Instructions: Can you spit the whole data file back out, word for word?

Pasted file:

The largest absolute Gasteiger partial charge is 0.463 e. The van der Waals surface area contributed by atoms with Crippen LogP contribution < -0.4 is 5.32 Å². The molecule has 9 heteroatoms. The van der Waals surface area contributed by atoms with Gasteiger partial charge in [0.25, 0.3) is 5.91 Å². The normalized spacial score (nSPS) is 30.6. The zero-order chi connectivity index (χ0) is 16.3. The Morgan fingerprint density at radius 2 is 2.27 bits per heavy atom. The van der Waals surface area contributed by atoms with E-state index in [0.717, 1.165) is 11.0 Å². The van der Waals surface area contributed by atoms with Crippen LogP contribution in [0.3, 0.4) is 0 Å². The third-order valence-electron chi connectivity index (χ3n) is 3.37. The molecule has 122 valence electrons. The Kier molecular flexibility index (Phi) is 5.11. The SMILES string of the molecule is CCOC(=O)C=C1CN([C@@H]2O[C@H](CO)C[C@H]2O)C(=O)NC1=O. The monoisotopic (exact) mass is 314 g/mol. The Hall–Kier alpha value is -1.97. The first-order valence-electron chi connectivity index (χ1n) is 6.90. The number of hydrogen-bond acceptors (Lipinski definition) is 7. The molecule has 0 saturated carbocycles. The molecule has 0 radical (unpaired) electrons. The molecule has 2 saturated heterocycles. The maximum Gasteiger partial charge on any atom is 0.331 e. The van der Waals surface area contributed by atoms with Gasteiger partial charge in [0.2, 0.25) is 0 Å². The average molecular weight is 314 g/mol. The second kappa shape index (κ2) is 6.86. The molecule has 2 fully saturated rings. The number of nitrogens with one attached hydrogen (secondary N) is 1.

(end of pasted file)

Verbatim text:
The largest absolute Gasteiger partial charge is 0.463 e. The van der Waals surface area contributed by atoms with Crippen LogP contribution < -0.4 is 5.32 Å². The molecule has 9 heteroatoms. The van der Waals surface area contributed by atoms with Gasteiger partial charge in [0.25, 0.3) is 5.91 Å². The normalized spacial score (nSPS) is 30.6. The zero-order chi connectivity index (χ0) is 16.3. The Morgan fingerprint density at radius 2 is 2.27 bits per heavy atom. The van der Waals surface area contributed by atoms with E-state index in [0.717, 1.165) is 11.0 Å². The van der Waals surface area contributed by atoms with Crippen LogP contribution in [0.3, 0.4) is 0 Å². The third-order valence-electron chi connectivity index (χ3n) is 3.37. The molecule has 122 valence electrons. The Kier molecular flexibility index (Phi) is 5.11. The SMILES string of the molecule is CCOC(=O)C=C1CN([C@@H]2O[C@H](CO)C[C@H]2O)C(=O)NC1=O. The monoisotopic (exact) mass is 314 g/mol. The Hall–Kier alpha value is -1.97. The first-order valence-electron chi connectivity index (χ1n) is 6.90. The number of hydrogen-bond acceptors (Lipinski definition) is 7. The molecule has 0 saturated carbocycles. The molecule has 0 radical (unpaired) electrons. The molecule has 2 saturated heterocycles. The maximum Gasteiger partial charge on any atom is 0.331 e. The van der Waals surface area contributed by atoms with Gasteiger partial charge in [0.2, 0.25) is 0 Å². The average molecular weight is 314 g/mol. The second kappa shape index (κ2) is 6.86. The molecule has 2 fully saturated rings. The number of nitrogens with one attached hydrogen (secondary N) is 1.